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Professor’s art installation uses light, objects to create sensory ‘blaze of fire’

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Using light and everyday objects to create a unique sensory experience, a University of Wisconsin-Stout professor hopes that those who view his art will be inspired to see new possibilities in the world around them.

Charles Matson Lume’s latest installation, “what opens like a blaze of fire (for Joyce Sutphen and Galilee Peaches),” opened Nov. 6 and will be on exhibit through Sunday, Dec. 12, in the Catherine G. Murphy Gallery at St. Catherine University in St. Paul.

“Through the ephemeral and quick-silver properties of light, I think we can know ourselves better — thus knowing how we fit into contexts, histories, ways of being. In a hurried and harried capitalistic world, perhaps one of the most radical acts is sensing,” Lume said.

A visual artist whose work highlights the interplay and intersections of light and matter, Lume says his “art sensually gives like a shadow, grounding and making space for sense. It does not tell one how to feel. It generously gives viewers space to consider our world.”

The exhibit, funded with a Minnesota State Arts Board Artist Initiative Grant, includes a second aspect. Lume has collaborated with Sutphen, Minnesota’s second poet laureate, and Peaches, a 2018 UW-Stout studio art alum and artist, to create a complementary book about the exhibit. Peaches is a 2021-22 artist-in-residence at Second Shift Studio Space in St. Paul.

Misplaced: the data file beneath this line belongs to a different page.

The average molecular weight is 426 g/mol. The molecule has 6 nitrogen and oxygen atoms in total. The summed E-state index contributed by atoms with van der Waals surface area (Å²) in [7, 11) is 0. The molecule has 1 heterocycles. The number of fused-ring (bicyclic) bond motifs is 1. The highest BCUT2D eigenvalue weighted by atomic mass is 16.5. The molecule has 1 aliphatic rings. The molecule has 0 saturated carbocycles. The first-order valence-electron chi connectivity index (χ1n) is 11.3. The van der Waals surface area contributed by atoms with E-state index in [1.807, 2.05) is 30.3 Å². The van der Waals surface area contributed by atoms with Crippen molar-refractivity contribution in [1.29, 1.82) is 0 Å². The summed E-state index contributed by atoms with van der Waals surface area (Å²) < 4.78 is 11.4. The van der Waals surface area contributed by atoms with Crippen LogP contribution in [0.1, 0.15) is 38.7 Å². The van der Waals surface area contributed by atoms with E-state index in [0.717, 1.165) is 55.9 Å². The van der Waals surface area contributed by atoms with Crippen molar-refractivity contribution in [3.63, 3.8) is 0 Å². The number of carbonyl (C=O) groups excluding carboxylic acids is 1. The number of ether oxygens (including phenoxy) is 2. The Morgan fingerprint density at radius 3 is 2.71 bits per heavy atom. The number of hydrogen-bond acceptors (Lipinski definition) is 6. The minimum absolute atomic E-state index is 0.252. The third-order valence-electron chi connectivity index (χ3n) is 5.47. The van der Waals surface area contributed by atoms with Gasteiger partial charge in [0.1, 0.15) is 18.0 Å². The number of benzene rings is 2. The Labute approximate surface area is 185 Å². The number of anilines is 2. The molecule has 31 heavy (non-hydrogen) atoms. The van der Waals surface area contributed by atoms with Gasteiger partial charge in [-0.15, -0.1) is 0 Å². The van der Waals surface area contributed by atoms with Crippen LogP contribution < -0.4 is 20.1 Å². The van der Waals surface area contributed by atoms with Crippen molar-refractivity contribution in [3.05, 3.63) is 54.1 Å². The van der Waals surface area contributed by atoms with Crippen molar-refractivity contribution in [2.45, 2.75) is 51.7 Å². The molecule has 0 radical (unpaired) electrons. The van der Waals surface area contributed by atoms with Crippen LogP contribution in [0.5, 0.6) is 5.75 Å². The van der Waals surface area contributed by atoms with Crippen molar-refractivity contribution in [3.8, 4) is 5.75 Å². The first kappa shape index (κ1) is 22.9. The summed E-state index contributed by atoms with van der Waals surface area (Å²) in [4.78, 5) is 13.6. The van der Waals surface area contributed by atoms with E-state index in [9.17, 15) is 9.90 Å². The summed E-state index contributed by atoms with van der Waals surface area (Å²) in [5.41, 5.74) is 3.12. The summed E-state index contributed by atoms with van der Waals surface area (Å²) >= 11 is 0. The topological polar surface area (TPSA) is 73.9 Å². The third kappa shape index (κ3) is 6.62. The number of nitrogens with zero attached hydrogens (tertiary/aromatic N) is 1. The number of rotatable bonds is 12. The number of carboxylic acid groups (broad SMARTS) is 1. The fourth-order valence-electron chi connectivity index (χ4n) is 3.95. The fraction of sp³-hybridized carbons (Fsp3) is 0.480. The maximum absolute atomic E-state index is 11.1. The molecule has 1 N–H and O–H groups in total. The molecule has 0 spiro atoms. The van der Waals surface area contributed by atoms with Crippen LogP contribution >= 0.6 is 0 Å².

They are giving away 250 books to exhibit visitors.

Lume, Sutphen and Peaches will discuss the exhibit and book during an artist talk from 6:30 to 8 p.m. on Thursday, Dec. 2, in the Visual Arts Building at St. Catherine.

Also, they are scheduled to be featured in a Minnesota Public Radio “Art Hounds” segment. Darren Tesar, UW-Stout art lecturer, will provide commentary.

Lume, of St. Paul, strives for art that creates “a memorable, sensorial human experience that humbly renews a sense of building the world toward arcs of freshness, beauty and aliveness.”

One of his installations was part of the July-to-October exhibit Many Waters: A Minnesota Biennial at the Minnesota Museum of American Art.

Along with teaching art, he is interim director of UW-Stout’s School of Art and Design; and interim associate dean of the College of Arts, Communication, Humanities and Social Sciences.

His work has been exhibited at museums and galleries in Ireland, Norway, Finland and New York City, among other places. He has had fellowships from the Bush and Jerome foundations and the Minnesota State Arts Board and participated in artist residencies in five northern European countries and the U.S.

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